January 18, 2018

Transitioning to the dorm life

The Road to College Success

Helping your students get ready for college living in an innovative/interactive way

Living in a dorm can be fun-filled, but issues will arise. Resident Advisors (RAs) play an important role in improving the resident life experience. They educate the students on co-existing in a dorm to ensure a peaceful atmosphere. Whether you are an RA managing a floor-full of bright-eyed freshmen or a high school counselor preparing his/her students for the transition to college living, here are few tips you can suggest.

Set ground rules for living together.

Roommates come from different backgrounds. Setting rules from the inception can help avert and avoid conflicts. Once rules are discussed and laid out, there should be little excuse for disrespectful behavior between roommates.

RA Is a Friend Indeed

A Resident Advisor plays different roles. She/he can be a conflict mediator and sort out issues between roommates. She/he can be an event coordinator planning fun activities for residents. As authoritative figures they must ensure order is maintained at all times by enforcing codes of conduct levied by the university. As a caretaker, they ensure students feel warm; helping with the transition from home to dormitory living.

Resident assistants are student leaders who can change students’ lives. Although there may be perks to being an RA, more often than not, RAs decide on this position to help. Those intending to be a role model for others with a heart of compassion acquire this role. For this reason, students must respect RAs.

Character Qualities Needed

Even if a student manages to find the perfect roommate challenges are inevitable. Maintaining a warm, friendly relationship is important to ensure a cordial living situation. Here are key quality characteristics that will help foster this type of atmosphere:

Communication: In order to maintain a good relationship, students must communicate openly with their roommates and sort out issues without delay. When students have a “room-sharing” concern and keep it to themselves, misunderstanding will increase due to mounting frustration. Guidelines such as shared common space, visitor time and space, hours of silence, housekeeping duties and shared items should be discussed and agreed upon. Lack of communication is an incubator for resentment and fights.

Consideration: Consideration is another quality lacking in the current generation. When students treat peers the way they want to be treated, there will be no room for misunderstanding. For example, if a student is sick and could not perform their room chores, what treatment would they expect to receive from their roommate? That should be the treatment to give the roommate as well.

Flexibility: Sometimes, there may be a need to change the guidelines or adjust the rules. It is important to do what make sense and works for all involved. This way, students can help each other and the relationship will grow stronger.

Respect: Giving respect goes hand in hand with consideration. When a person can’t respect their peers, refuses to understand them or treat them properly it will be problematic. Degrading roommates for being different is a definite no no. Every student will have different personal issues as well. This should be respected. Students can use differences as way to grow in loving others different from themselves.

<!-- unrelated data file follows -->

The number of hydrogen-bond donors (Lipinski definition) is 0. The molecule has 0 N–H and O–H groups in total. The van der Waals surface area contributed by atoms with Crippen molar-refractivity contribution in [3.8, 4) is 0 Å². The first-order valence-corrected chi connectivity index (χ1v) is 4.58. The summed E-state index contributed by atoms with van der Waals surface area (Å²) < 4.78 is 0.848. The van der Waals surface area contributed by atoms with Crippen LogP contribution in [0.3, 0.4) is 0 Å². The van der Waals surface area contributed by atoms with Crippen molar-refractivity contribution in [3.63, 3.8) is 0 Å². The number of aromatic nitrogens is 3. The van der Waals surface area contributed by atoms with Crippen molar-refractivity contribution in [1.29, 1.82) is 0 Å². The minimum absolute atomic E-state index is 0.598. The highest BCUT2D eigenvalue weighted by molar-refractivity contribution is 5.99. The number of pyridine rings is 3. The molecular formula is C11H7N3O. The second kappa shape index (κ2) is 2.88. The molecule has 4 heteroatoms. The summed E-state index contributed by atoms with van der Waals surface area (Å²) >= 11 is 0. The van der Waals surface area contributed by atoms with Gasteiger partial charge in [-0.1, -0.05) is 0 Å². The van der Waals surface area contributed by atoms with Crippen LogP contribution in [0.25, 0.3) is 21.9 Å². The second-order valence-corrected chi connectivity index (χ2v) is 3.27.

Yes, there will be disagreements in the roommate relationship, but they do not have to turn into full blown clashes. With effort, and the help of the RA, the relationship can be cherished. When striking the right cord, roommates can become good friends even lifelong friends who lend a hand or shoulder when needed.

Tools for an interactive activity

  1. Road To College Success Game – About 40 minutes of play needed


  1. From the Life Choices card deck pull only the Dorm related questions (all questions labeled 1.x).
  2. From the Chances card deck remove all cards labeled 2.x, 3.x, 4.x and 5.x. Cards remaining will be the Dorm cards and the cards that deal with money transactions.
  3. Follow the simulation as outlined in the rules.

Post Activity

  1. Have students INDEPENDENTLY jot down their thoughts on following question.
    You are in a small dorm room that has 2 beds, 2 desks, 1 big closet and a small walk area. The bathroom is shared by an adjoining room that also has two students. What ground rules would you personally want to set for the following?

    1. Sharing room space –
    2. Sharing food –
    3. Cleaning duties –
    4. Having unexpected guests –
    5. Study time / Quiet time –
  2. Afterwards, team students up in groups of 3 or 4 to compare their lists. Their job is to come with 1 set of ground rules that would help the team in this living situation.
  3. Have a few teams share their outcome with the class.

Deborah McClean spent over two decades working in the NASA Space Shuttle program, as an Education Consultant, before deciding it was time to focus her efforts on shaping the future in a different way, through preparing young adults to be leaders. She has 15 years experience in training & education and over 21 years in youth ministry that has given her a unique perspective on the needs of college‐bound students. Many HS programs aid students in getting into college or finding funds for college, but her company, WIN Multimedia Designs, addresses the practical aspects of “life in college” using various games, tools and simulations. Her goal is to provide practical guidance so students can prepare themselves for the transition to college. Facebook. Twitter. YoutubeEmail.

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